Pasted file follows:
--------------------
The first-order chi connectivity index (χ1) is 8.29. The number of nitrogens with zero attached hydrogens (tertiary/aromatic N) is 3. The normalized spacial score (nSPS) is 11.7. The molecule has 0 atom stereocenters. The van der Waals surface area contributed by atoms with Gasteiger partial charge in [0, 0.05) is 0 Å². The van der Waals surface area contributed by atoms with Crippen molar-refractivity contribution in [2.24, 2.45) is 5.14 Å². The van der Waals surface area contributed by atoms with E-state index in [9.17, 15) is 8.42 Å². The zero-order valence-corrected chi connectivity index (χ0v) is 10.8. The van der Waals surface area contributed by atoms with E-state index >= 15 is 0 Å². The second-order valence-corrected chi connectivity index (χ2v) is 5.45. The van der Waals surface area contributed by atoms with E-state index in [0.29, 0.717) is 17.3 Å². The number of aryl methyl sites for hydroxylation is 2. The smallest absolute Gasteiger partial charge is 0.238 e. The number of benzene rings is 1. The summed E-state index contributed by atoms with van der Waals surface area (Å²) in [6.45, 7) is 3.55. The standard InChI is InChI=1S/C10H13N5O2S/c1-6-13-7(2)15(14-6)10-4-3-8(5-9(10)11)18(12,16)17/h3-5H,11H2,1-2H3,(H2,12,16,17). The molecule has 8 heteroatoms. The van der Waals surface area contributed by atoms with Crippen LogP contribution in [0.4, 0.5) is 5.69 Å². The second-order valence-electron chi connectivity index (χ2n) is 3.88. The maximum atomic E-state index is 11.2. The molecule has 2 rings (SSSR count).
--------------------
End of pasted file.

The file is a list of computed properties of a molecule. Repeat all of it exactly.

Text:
The first-order chi connectivity index (χ1) is 8.29. The number of nitrogens with zero attached hydrogens (tertiary/aromatic N) is 3. The normalized spacial score (nSPS) is 11.7. The molecule has 0 atom stereocenters. The van der Waals surface area contributed by atoms with Gasteiger partial charge in [0, 0.05) is 0 Å². The van der Waals surface area contributed by atoms with Crippen molar-refractivity contribution in [2.24, 2.45) is 5.14 Å². The van der Waals surface area contributed by atoms with E-state index in [9.17, 15) is 8.42 Å². The zero-order valence-corrected chi connectivity index (χ0v) is 10.8. The van der Waals surface area contributed by atoms with E-state index >= 15 is 0 Å². The second-order valence-corrected chi connectivity index (χ2v) is 5.45. The van der Waals surface area contributed by atoms with E-state index in [0.29, 0.717) is 17.3 Å². The number of aryl methyl sites for hydroxylation is 2. The smallest absolute Gasteiger partial charge is 0.238 e. The number of benzene rings is 1. The summed E-state index contributed by atoms with van der Waals surface area (Å²) in [6.45, 7) is 3.55. The standard InChI is InChI=1S/C10H13N5O2S/c1-6-13-7(2)15(14-6)10-4-3-8(5-9(10)11)18(12,16)17/h3-5H,11H2,1-2H3,(H2,12,16,17). The molecule has 8 heteroatoms. The van der Waals surface area contributed by atoms with Crippen LogP contribution in [0.4, 0.5) is 5.69 Å². The second-order valence-electron chi connectivity index (χ2n) is 3.88. The maximum atomic E-state index is 11.2. The molecule has 2 rings (SSSR count).